(Posted April 4, 2016)

HUNTINGDON, Pa. -- The Juniata College Concert Band will take musical inspiration from sources ranging from Renaissance music to Korean folk music to space travel in its annual spring concert at 3 p.m., Sunday, April 10, in Rosenberger Auditorium in the Halbritter Center for the Performing Arts on the Juniata campus.

Tickets are $5, with children under the age of 18 getting in free. Juniata students with valid ID also can attend for free. The band will be conducted by James Latten, professor of music at Juniata.

The program for the concert is ambitious, taking in all sorts of musical influences and featuring an original arrangement by the band's artistic director, James Latten.

The concert opens with "Old Churches," by Michael Colgrass, a contemporary Canadian composer who based the instrumental piece on the vocal rhythms of the Gregorian chant. The song is inspired by ancient monasteries.

Next, the band will perform "Renaissance Suite," by James Curnow, another contemporary composer who is inspired by early musical styles. This selection is based on three 16th-century dances composed by Tielman Susato.

The ensemble will transition into crowd-pleasing baroque music as the band plays an instrumental version of the "Hallelujah Chorus," composed by George Frederic Handel, followed by "Symphony No. 1" by Daniel Bukvich. "Symphony No. 1" was written as a memoriam piece inspired by the Allied air forces' firebombing of Dresden, Germany, a horrific air attack that destroyed most of the city and killed an estimated 25,000-30,000 people.

Juniata professor Latten arranged the piece "Let There Be Peace on Earth."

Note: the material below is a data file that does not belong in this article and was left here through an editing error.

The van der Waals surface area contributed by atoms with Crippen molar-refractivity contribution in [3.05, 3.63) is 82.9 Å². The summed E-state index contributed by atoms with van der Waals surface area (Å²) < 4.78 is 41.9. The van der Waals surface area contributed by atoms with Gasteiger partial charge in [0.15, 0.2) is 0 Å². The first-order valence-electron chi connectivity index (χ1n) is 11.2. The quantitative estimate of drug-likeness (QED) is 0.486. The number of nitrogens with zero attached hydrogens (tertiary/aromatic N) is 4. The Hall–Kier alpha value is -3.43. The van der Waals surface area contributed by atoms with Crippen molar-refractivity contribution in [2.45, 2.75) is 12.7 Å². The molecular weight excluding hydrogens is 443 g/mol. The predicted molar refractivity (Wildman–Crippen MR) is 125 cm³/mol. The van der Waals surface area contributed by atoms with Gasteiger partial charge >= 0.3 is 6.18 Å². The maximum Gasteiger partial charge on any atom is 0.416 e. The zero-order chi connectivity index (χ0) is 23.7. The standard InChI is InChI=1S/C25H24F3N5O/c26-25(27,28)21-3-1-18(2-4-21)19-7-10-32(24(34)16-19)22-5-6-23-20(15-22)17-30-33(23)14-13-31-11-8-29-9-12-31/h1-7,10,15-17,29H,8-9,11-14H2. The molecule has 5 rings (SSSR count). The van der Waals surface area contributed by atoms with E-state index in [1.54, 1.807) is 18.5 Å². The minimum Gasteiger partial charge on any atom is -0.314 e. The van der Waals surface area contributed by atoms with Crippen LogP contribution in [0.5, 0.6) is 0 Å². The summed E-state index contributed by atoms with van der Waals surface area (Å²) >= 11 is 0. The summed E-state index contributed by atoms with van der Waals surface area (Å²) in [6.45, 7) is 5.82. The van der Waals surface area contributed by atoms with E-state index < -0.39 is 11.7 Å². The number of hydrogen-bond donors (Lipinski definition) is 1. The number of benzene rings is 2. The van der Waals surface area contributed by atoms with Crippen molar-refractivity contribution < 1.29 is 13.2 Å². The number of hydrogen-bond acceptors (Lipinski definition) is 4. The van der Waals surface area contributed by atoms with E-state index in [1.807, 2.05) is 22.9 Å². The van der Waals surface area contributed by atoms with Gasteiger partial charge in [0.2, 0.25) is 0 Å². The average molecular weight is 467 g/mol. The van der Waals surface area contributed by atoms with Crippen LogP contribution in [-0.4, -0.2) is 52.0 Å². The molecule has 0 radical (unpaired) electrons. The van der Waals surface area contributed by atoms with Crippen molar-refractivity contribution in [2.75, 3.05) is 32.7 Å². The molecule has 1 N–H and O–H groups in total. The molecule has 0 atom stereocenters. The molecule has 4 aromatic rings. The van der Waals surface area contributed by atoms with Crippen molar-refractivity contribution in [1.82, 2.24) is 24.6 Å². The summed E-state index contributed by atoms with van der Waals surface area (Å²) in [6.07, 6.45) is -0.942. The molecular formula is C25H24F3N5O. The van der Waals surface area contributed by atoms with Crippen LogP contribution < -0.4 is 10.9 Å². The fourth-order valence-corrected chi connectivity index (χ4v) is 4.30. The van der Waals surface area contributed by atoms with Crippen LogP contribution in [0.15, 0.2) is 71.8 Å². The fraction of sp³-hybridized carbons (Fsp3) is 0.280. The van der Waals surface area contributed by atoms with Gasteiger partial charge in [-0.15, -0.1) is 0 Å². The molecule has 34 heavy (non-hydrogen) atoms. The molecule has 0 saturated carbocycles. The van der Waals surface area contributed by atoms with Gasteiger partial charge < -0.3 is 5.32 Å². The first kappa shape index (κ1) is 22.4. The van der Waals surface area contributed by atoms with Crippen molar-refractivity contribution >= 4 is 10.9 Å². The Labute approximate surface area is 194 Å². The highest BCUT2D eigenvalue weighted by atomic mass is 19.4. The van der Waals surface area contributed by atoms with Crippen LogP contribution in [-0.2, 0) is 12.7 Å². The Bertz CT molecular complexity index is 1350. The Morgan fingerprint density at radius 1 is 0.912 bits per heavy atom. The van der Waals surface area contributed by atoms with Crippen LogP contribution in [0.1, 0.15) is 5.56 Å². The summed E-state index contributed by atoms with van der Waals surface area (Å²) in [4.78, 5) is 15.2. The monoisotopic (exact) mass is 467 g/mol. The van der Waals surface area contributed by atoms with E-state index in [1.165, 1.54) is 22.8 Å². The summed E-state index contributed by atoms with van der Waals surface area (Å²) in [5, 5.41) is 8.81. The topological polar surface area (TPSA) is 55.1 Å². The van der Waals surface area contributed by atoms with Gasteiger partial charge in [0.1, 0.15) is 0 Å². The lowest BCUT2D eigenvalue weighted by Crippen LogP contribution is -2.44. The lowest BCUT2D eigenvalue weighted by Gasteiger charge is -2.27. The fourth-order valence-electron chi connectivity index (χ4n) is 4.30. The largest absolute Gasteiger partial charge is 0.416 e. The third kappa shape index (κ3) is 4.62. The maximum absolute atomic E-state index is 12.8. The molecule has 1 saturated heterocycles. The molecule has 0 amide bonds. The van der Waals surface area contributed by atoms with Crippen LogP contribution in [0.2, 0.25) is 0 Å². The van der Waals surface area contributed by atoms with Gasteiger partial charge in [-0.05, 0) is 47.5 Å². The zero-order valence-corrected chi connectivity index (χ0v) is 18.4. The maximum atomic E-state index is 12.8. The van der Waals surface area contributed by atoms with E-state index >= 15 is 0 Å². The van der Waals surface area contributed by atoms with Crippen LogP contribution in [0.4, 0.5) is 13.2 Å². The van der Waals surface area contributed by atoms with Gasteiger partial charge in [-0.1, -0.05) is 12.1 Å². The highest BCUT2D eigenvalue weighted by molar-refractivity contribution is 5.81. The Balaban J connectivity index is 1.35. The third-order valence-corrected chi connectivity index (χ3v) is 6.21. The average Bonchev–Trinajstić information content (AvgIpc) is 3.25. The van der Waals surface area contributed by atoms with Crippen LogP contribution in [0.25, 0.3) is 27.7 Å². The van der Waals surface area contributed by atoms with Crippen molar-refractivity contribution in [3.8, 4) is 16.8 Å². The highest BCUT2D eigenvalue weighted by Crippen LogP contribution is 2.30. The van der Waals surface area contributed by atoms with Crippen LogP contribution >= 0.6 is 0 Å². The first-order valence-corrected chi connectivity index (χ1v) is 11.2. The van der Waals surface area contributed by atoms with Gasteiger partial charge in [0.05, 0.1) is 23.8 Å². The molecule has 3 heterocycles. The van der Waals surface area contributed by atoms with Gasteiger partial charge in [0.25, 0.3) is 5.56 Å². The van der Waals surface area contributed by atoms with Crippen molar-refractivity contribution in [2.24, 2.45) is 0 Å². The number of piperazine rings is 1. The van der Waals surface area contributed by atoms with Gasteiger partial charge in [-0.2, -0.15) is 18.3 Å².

After intermission, the band will perform "Variations on a Korean Folk Song," composed by John Barnes Chance. The well-known composition was written in 1965, inspired by the composer's Army service in Korea. Next, the ensemble will play "Threnody for Challenger," by James Sochinski, which honors the seven astronauts who perished in the doomed space shuttle flight of 1986.

The composition "Foundry," by John Mackey, incorporates "found percussion" instruments in addition to traditional drums and percussive instruments.

The final selection, "Stratosphere," by Otto Schwarz, uses music to describe the freefall from the outer edges of earth's stratosphere by daredevils Joseph Kittinger in 1960 and Felix Baumgartner in 2012.

The members of the Juniata College Concert Band are as follows:
Flute: Katherine Donia, a freshman from Landenberg, Pa.; Klarissa Juliano, a sophomore from Kittredge, Colo.; Elizabeth Liu, a freshman from Gaithersburg, Md.; and Melodie McCammon, a community member from Huntingdon

Oboe: Hannah Oney, a freshman from, Waynesboro, Pa.

Bassoon: Cynthia Moringiello, a community member from Hollidaysburg, Pa.

Eb Clarinet: Katie Goerl, a freshman from Hummelstown, Pa.
B Flat Clarinet: Katie Goerl, a freshman from Hummelstown, Pa.; Chelsea Keller, a sophomore from Altoona, Pa.; Sherri Law, a senior from Pennsburg, Pa.; Lauren Michel, a freshman from Manchester, Md.; and Allison Schwartz, a freshman from Olney, Md.

Bass Clarinet: Rebecca Drucker, a sophomore from Bloomsburg, Pa.

Alto Saxophone: Matt Alexander, a freshman from Greencastle, Pa.; Jennifer Carthew, a freshman from Fishertown, Pa.; Samantha Hendricks, a junior from McVeytown, Pa.; and Dan Komar, a sophomore from Danville, Pa.

Tenor Saxophone: Futaba Asakawa, a sophomore international student from Yokohama, Japan, and Owen Baker, a freshman from Northern Cambria, Pa.

Baritone Saxophone: Lily Formosa, a freshman from Coraopolis, Pa.

Horn: Signe Carlson, a community member from Huntingdon, Pa.; David Dunlap, a community member from Huntingdon, Pa.; and Samantha Larkin, a sophomore from Londonderry, N.H.

Contact Gabe Welsch at welschg@juniata.edu or (814) 641-3131 for more information.